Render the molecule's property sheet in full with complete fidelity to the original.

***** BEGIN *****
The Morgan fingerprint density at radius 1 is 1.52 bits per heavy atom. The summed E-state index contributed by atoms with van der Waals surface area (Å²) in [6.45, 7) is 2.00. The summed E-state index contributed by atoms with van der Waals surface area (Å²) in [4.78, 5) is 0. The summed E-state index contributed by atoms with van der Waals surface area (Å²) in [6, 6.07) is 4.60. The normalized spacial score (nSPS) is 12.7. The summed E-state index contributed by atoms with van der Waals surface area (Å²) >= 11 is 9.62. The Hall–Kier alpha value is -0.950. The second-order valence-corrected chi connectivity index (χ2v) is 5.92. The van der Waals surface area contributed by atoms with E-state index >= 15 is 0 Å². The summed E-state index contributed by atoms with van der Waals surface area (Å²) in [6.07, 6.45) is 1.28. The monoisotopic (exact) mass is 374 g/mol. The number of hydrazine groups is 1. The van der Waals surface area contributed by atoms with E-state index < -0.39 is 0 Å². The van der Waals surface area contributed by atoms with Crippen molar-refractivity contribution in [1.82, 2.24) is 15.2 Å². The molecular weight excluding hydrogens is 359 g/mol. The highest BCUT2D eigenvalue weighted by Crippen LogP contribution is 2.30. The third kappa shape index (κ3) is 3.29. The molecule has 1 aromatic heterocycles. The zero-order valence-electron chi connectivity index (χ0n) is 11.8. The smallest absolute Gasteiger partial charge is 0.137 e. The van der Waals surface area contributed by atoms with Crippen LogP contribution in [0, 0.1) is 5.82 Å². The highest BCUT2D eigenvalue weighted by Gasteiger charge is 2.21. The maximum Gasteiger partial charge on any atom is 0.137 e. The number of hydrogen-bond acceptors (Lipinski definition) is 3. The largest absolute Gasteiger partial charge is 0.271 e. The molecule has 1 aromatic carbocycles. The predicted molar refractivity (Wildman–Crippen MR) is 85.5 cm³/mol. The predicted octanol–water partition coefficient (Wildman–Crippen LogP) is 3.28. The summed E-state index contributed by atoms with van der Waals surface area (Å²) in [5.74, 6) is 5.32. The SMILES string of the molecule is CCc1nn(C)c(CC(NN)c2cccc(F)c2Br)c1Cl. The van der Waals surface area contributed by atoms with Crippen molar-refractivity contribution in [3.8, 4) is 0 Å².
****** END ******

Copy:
The Morgan fingerprint density at radius 1 is 1.52 bits per heavy atom. The summed E-state index contributed by atoms with van der Waals surface area (Å²) in [6.45, 7) is 2.00. The summed E-state index contributed by atoms with van der Waals surface area (Å²) in [4.78, 5) is 0. The summed E-state index contributed by atoms with van der Waals surface area (Å²) in [6, 6.07) is 4.60. The normalized spacial score (nSPS) is 12.7. The summed E-state index contributed by atoms with van der Waals surface area (Å²) >= 11 is 9.62. The Hall–Kier alpha value is -0.950. The second-order valence-corrected chi connectivity index (χ2v) is 5.92. The van der Waals surface area contributed by atoms with E-state index >= 15 is 0 Å². The summed E-state index contributed by atoms with van der Waals surface area (Å²) in [6.07, 6.45) is 1.28. The monoisotopic (exact) mass is 374 g/mol. The number of hydrazine groups is 1. The van der Waals surface area contributed by atoms with E-state index < -0.39 is 0 Å². The van der Waals surface area contributed by atoms with Crippen molar-refractivity contribution in [1.82, 2.24) is 15.2 Å². The molecular weight excluding hydrogens is 359 g/mol. The highest BCUT2D eigenvalue weighted by Crippen LogP contribution is 2.30. The third kappa shape index (κ3) is 3.29. The molecule has 1 aromatic heterocycles. The zero-order valence-electron chi connectivity index (χ0n) is 11.8. The smallest absolute Gasteiger partial charge is 0.137 e. The van der Waals surface area contributed by atoms with Crippen LogP contribution in [0, 0.1) is 5.82 Å². The highest BCUT2D eigenvalue weighted by Gasteiger charge is 2.21. The maximum Gasteiger partial charge on any atom is 0.137 e. The number of hydrogen-bond acceptors (Lipinski definition) is 3. The largest absolute Gasteiger partial charge is 0.271 e. The molecule has 1 aromatic carbocycles. The predicted molar refractivity (Wildman–Crippen MR) is 85.5 cm³/mol. The predicted octanol–water partition coefficient (Wildman–Crippen LogP) is 3.28. The summed E-state index contributed by atoms with van der Waals surface area (Å²) in [5.74, 6) is 5.32. The SMILES string of the molecule is CCc1nn(C)c(CC(NN)c2cccc(F)c2Br)c1Cl. The van der Waals surface area contributed by atoms with Crippen molar-refractivity contribution in [3.8, 4) is 0 Å².